Several changes to employment law take effect from 6 April 2024. 

These changes come from several pieces of legislation passed in the last two years, mostly Private Members’ Bills which have passed with Government support and related secondary legislation. 

All these changes apply to England, Scotland and Wales, but not Northern Ireland where employment law is devolved. 

Changes to flexible working 

Employees can now make two rather than one request a year for flexible working, and the deadline for employers to respond to requests has been reduced from three to two months.  

Employers will also have to explain the reasons for denying any request, and employees no longer have to explain the impact of their request. However, the list of reasons employers can use to deny requests is remaining the same, including factors such as cost to the business or impact on quality, performance or ability to meet customer demand. 

These changes were made through the Employment Rights (Flexible Working) Act 2023. Through a separate piece of secondary legislation, employees will also be able to make such requests from their first day of employment, without having to wait the 26-week qualifying period. 

For more information about this legislation, see the Library briefing on the Employment Relations (Flexible Working) Bill 2022-23. 

Carer’s leave 

Employees are now entitled to take one week of unpaid leave a year if they have caring responsibilities. 

This applies to any employees who are caring for a spouse, civil partner, child, parent or other dependant who needs care because of a disability, old age or any illness or injury likely to require at least three months of care. The leave entitlement is available from the first day of employment with no qualifying period. 

This entitlement was created by the Carer’s Leave Act 2023 and the associated Carer’s Leave Regulations 2024. For more information about this legislation, see the Library briefing on the Carer’s Leave Bill 2022-23.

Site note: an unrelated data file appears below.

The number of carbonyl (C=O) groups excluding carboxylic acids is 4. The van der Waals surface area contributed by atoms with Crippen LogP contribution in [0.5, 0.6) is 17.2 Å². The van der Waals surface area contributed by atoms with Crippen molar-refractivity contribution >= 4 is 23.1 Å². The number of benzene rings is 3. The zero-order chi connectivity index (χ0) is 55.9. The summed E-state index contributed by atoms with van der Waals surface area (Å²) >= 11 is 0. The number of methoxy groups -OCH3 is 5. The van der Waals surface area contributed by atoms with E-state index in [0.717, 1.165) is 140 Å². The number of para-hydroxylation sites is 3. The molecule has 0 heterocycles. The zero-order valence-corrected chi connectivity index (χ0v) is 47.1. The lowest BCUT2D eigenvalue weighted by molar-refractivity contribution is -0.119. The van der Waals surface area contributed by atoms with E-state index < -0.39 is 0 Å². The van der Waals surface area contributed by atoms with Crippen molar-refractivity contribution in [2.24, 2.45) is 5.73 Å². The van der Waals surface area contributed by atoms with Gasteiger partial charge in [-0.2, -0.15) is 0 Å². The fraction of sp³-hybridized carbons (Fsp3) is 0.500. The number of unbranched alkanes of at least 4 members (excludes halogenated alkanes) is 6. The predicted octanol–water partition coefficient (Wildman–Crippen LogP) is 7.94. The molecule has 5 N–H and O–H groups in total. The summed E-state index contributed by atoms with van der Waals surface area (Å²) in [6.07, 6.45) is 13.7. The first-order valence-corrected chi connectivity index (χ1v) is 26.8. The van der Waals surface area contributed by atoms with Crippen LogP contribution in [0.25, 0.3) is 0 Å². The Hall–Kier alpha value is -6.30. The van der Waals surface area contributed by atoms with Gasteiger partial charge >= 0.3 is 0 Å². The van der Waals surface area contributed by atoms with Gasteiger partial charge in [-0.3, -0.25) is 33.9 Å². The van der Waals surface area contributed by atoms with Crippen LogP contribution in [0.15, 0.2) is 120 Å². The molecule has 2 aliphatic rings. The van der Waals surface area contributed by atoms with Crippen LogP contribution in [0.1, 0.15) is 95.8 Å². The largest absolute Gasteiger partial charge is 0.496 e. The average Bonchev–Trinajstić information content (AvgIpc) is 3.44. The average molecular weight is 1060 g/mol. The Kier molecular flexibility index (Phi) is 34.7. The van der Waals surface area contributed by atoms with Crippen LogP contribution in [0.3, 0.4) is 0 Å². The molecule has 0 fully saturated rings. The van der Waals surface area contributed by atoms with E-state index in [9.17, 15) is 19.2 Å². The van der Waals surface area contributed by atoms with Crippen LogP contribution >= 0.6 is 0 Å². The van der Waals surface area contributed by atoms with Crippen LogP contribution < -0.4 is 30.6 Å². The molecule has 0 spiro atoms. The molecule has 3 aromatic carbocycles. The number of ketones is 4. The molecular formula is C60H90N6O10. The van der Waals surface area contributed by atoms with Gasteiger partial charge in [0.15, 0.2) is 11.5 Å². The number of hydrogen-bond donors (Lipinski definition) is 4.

Increased protection against redundancy for pregnant employees 

Employees taking certain types of parental leave now have protection from redundancy for at least 18 months. This protection means that if their role is made redundant their employer must give them first refusal of any other vacancies; however, they can still be made redundant if no appropriate vacancy is available. Previously, employees only had this protection during their period of maternity, adoption or shared parental leave.  

Protection now begins on the day the employer is first notified of the employee’s pregnancy and ends 18 months after the date of the child’s birth. These protections also now extend to 18 months after the date of adoption for parents taking adoption leave or 18 months after the child’s birth in cases where a parent is taking at least six weeks of shared parental leave. 

These changes were made by the Protection from Redundancy (Pregnancy and Family Leave) Act 2023, and the Maternity Leave, Adoption Leave and Shared Parental Leave (Amendment) Regulations 2024 

For more information about this legislation, see the Library briefing on the Protection from Redundancy (Pregnancy and Family Leave) Bill 2022-23. 

More flexibility for paternity leave 

Employees taking statutory paternity leave (and pay, if they are eligible) can now split their two weeks’ entitlement into two separate one-week blocks, rather than having to take them both together. They can also take their two weeks at any time within the first year after their child’s birth, rather than within only the first eight weeks after birth as previously required. 

Employees now have to give employers 28 days’ notice for each week of leave, down from 15-weeks’ notice previously, before taking leave. However, they still need to give notice of their upcoming entitlement 15 weeks before the expected date of birth. 

These changes were made by the Paternity Leave (Amendment) Regulations 2024. 

Changes coming later in 2024 

Other changes are expected to come into force later in 2024: 

About the author: Patrick Brione is the employment law and policy specialist at the House of Commons Library.